Tokyoites leaving bustle behind for space and nature as pandemic proves catalyst for change
Japan Times -- Jul 27
As companies close offices in central Tokyo or encourage employees to work from home to stay safe from the coronavirus pandemic, young people are relocating to the suburbs where rents are cheaper, space less at a premium and nature nearer the doorstep.

With Japanese work practices changing, fewer young people are inclined to live in high-rent shoebox-sized apartments near central Tokyo's business districts and are now prioritizing lifestyle when choosing where to reside.

Yutaka Kanai, chief product officer of xenodata lab, a Tokyo startup specializing in AI-based data analysis, recently left central Tokyo to move just south to Fujisawa, Kanagawa Prefecture, a city with stunning coastlines in which he has longed to live.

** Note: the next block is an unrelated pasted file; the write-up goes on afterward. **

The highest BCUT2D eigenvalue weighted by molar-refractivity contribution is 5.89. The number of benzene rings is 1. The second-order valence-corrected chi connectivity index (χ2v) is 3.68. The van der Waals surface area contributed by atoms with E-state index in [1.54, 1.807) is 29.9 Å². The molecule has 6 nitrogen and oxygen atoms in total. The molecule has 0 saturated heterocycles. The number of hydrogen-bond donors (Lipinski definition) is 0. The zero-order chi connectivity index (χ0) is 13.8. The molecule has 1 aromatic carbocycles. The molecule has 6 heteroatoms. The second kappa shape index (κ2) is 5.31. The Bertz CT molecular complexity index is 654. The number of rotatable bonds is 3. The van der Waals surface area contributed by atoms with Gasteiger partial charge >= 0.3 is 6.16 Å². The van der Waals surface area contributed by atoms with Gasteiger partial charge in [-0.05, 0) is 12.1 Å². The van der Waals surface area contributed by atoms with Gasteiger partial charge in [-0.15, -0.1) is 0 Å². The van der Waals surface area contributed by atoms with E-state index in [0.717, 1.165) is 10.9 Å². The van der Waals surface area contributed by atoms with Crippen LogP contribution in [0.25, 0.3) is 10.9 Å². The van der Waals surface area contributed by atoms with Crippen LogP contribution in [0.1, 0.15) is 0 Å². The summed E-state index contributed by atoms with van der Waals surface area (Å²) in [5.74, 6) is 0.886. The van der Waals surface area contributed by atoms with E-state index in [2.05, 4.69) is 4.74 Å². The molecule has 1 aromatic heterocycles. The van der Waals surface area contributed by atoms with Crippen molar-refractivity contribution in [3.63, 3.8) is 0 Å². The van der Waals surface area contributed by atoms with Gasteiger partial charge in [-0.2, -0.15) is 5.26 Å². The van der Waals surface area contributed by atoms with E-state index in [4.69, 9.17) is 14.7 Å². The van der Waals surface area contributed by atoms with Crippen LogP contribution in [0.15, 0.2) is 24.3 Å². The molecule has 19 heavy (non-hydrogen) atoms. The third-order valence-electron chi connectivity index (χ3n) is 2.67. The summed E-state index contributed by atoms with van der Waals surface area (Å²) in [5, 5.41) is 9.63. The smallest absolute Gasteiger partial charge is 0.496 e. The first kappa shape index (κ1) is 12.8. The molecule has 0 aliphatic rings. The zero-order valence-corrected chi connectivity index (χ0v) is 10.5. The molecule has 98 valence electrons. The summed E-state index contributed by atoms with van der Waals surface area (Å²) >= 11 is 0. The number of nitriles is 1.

"The biggest reason I moved away from Tokyo is that I didn't have to go to the office," said Kanai, who is a keen surfer. He now lives in a house right on the beach.

The IT worker is now pursuing a better work-life balance, saying he can go surfing every morning just as easily as going for a run.

Kanai's workspace has also expanded. As his company started encouraging telecommuting, he was spending his days in his Tokyo apartment, working on a laptop in his living room. But he can now use three monitors in his larger home office.

"I feel less stressed since my workspace is now larger," he said.

Kanai is one of many who have started re-evaluating what "home" means to them after the Tokyo Metropolitan Government in late March called on residents to refrain from going outside for nonessential reasons due to the virus.

Since late March, the number of views on the real estate and housing information site Suumo has surged. Such an increase is unusual as traffic tends to decline after the January-March quarter, when new students and workers try to find apartments before the academic and fiscal years start in April.

News source: Japan Times
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